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I guess my question is whether the following is valid C

int main(void) {
  int r = 3;
  int k[r];
  return 0;
}

If so, would some one care to explain why it does not work in Microsoft's C compiler, but in GCC, and when it was added to the C standard.

Thank you

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5 Answers 5

up vote 3 down vote accepted

It is a GCC extension that the current MSVC does not support. You can replace it in MSVC fairly easily with an _alloca (a stack allocation that requires no manual deallocation on the part of the programmer):

#include <malloc.h>

...

int *k = (int *)_alloca(sizeof(*k)*r);
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4  
It was a GCC extension, but was codified into C99. MSVC indeed does not support it yet. Note also that on Linux, it's alloca(), not _alloca, and is in <alloca.h> –  bdonlan Jun 28 '09 at 3:24
2  
It has been standardized for 10 years... –  Matthew Flaschen Jun 28 '09 at 7:01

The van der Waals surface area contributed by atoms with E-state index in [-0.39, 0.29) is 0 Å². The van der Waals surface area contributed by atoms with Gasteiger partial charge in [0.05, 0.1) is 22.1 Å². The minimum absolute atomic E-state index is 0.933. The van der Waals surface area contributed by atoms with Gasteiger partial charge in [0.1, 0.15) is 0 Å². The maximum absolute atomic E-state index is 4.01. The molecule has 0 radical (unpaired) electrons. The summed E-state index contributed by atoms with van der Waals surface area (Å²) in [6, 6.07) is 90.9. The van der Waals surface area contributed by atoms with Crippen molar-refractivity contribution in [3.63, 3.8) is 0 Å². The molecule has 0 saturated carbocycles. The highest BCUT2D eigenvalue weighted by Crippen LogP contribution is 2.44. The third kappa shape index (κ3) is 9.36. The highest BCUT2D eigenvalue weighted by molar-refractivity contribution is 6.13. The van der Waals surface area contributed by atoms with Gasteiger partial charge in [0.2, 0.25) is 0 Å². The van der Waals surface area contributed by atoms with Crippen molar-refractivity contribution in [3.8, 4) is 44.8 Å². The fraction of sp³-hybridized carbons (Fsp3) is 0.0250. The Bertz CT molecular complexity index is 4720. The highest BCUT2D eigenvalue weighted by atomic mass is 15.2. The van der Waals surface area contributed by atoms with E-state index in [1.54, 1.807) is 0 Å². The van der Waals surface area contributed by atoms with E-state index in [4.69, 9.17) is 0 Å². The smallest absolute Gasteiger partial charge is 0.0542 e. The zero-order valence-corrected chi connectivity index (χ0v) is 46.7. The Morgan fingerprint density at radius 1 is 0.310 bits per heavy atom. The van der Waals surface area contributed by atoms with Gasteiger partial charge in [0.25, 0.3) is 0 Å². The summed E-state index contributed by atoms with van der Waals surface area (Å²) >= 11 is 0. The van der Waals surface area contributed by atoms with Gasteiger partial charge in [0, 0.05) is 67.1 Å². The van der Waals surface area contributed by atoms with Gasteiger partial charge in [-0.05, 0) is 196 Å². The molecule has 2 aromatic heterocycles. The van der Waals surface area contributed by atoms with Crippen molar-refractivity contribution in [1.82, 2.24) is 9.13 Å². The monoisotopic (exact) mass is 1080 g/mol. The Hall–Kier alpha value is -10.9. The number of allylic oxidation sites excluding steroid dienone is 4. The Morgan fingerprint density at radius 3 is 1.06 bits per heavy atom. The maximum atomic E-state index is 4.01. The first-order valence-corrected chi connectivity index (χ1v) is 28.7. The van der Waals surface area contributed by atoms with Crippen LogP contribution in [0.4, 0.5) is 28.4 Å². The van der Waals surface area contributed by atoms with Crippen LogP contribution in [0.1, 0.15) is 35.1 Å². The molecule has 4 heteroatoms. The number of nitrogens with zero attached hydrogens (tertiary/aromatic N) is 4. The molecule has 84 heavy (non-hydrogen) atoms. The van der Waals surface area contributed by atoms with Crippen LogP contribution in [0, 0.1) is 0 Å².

I have always used this, but did not get the error until I used windows this clears up my confusion –  adk Jun 29 '09 at 2:29

It is in C99. MSVC only supports C89.

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The C99 standard added variable-length arrays, but other vendors such as GCC added them much earlier.

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I'm sorry this is not an answer, but I'd like to point out a potential problem with using variable-length arrays. Most of the code that I have come across looks like this.

void foo(int n)
{
    int bar[n];
    .
    .
}

There is no explicit error checking here. A large n can easily cause problems.

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It is a GCC extension that the current MSVC does not support. You can replace it in MSVC fairly easily with an _alloca (a stack allocation that requires no manual deallocation on the part of the programmer)

yes but it is limited to 1mb

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